Columbus, Honda, Nationwide, Victoria’s Secret Company Announcements
Who doesn’t love a good Super Bowl ad?
Companies that are headquartered or have a presence in central Ohio have produced a number of them over the years.
Honda, Nationwide and Scotts Miracle-Gro are among those who have spent millions getting their message across at the most-watched event on TV.
This year, reports USA TODAY, all eyes will be on fledgling industries such as cryptocurrency (the Tom Brady-endorsed FTX) and legalized sports betting (DraftKings). Nissan is back in the big game for the first time since 2015. And transcendent celebrities like Megan Thee Stallion – replacing Frito-Lay – will also be represented.
Although the Columbus area will not be as heavily represented as in the past, it will make a few appearances.
Columbus marketing and branding agency, The Shipyard, will launch an ad it created for the California tourism campaign called Visit California. In the ad, a visitor, powered by the music of Queen’s “Don’t Stop Me Now,” flies over state attractions including the beaches, Hollywood, Yosemite and the Golden Gate Bridge.
Budweiser, which operates a North Side brewery, will once again feature its Clydesdale horses in a Super Bowl ad.
But many of the highlights of Greater Columbus’ Super Bowl commercials are a thing of the past. For a little local flavor before the big game kicks off, here’s a look at some local-connected ads from past Super Bowls.
After a solid few years in sales and profits for the Marysville-based lawn and garden company, Scotts Miracle-Gro launched its first-ever Super Bowl commercial last year, featuring big names such as John Travolta and Martha Stewart.
The 45-second ad featured all the fun things people do in their backyards, whether it’s gardening, lawn care, barbecuing, working out, relaxing or, in the case of Travolta and his daughter, Ella, making a TikTok dance video.
Along with Travolta and Stewart, the spot had cameos from actors Carl Weathers and Leslie David Baker, NASCAR driver Kyle Busch and fitness instructor Emma Lovewell, all enjoying the same backyard.
At national scale
In 2015, Columbus-based Nationwide Insurance ran an ad that begins with actress and author Mindy Kaling trying to hail a cab. The driver ignores him and stops in front of a man who gets into the car without even looking at Kaling, who remains standing in the street, arms outstretched.
“After years of being treated like she was invisible, Mindy realized that she might actually be invisible,” said narrator, Julia Roberts.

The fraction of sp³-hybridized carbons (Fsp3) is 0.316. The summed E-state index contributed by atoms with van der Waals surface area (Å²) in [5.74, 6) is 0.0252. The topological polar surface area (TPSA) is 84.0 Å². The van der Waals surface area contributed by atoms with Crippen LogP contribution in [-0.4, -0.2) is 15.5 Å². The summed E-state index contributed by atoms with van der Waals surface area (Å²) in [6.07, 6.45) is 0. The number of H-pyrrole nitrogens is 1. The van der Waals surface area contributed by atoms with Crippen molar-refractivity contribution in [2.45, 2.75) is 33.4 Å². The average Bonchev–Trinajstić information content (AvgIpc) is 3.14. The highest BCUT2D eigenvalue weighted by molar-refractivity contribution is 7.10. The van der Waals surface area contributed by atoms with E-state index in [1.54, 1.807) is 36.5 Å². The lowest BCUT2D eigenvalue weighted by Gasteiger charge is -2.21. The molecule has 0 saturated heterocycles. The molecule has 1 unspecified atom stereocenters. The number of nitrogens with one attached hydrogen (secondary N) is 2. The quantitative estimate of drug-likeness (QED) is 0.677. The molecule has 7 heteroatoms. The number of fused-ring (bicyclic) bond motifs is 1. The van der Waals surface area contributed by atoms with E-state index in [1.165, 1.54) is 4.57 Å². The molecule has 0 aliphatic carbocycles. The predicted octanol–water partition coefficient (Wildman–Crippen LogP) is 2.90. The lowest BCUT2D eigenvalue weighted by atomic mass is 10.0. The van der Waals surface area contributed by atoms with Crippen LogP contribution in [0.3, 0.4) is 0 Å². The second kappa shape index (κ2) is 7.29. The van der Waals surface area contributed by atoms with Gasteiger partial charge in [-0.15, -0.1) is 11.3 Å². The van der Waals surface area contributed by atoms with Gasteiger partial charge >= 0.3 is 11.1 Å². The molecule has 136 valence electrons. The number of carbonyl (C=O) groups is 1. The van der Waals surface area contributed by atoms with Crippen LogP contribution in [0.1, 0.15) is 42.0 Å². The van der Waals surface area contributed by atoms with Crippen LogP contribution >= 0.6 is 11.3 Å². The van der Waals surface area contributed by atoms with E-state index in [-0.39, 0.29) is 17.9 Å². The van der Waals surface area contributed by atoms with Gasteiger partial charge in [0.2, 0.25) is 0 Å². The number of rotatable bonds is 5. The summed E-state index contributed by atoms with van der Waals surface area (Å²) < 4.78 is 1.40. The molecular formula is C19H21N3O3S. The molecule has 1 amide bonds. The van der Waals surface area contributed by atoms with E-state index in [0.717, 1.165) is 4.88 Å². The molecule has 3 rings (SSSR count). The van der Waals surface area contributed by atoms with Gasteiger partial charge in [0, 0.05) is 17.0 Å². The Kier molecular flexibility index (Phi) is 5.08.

If you can’t remember, it might be because the ad aired during the same Super Bowl as Nationwide’s “Dead Kid” ad, which drew a lot of criticism.
The spot featured a little boy talking about all the things he missed because he died in an accident. The ad showed an overflowing bathtub and other hazards, and noted that accidents are the leading cause of preventable death among children.
Following its broadcast, Nationwide was criticized and its marketing director resigned from his position.
Kaling, who is Native American, was in the other Nationwide ad that year which took on a very different tone. In it, she walks through life as if she were truly invisible. She takes a pastry from someone’s plate, eats a gallon bucket of ice cream at the grocery store, and sunbathes naked in what appears to be Central Park.
It’s not until Kaling sniffs actor Matt Damon — yes, a real sniffle — that the fun ends. Damon, startled, pulls away from Kaling, who realizes she isn’t actually invisible.
“She had always been treated that way,” Roberts says. “Join the nation that makes you… a priority. Nationwide is on your side.”
The ad prompted an op-ed by National Public Radio’s Rhitu Chatterjee in which she explained how she, as an Indian woman who has lived in America, and her minority friends have experienced their fair share of invisibility.
In a clear homage to the John Hughes classic ‘Ferris Bueller’s Day Off’, actor Matthew Broderick – who starred in the film – plays the job addict and spends the day driving around in his CR-V in a 2012 Honda commercial.
“Hi, can I get my CR-V up please?” Broderick said into a phone after tricking his agent into thinking he was sick.
While Broderick didn’t exactly reprise his role as Bueller, he does similar things in commercials that Bueller did when the character and his cohort skipped school, like going to a museum, going to a baseball game and take part in a parade.
Honda has a sprawling auto plant in Marysville, about 35 miles from Columbus.
The Reynoldsburg-based lingerie and beauty retailer has run at least three Super Bowl ads, the most recent in 2015. In this one, Victoria’s Secret “Angel” models Adriana Lima, Doutzen Kroes, Candice Swanepoel, Lily Aldridge and Behati Prinsloo dress up and play a game of football with no escape.
The ad ends with the message, “Don’t drop the ball. It’s not Valentine’s Day without Victoria’s Secret.”
Lima also starred in a 30-second spot from 2008 in which she twirls a soccer ball before dropping it to the ground. “Victoria’s Secret would like to remind you. This game will be over soon. Let the real games begin,” the captions read.
The retailer’s first ad in 1999 was one of the first to show the power of a TV-web connection, USA TODAY reported in 2015. It drew more than a million people (a large number in era) on the fashion show’s website – and crashed it.
Gabe Lacques and Jim Weiker of USA TODAY with The Dispatch contributed to this report.
Monroe Trombly covers the latest news and trends.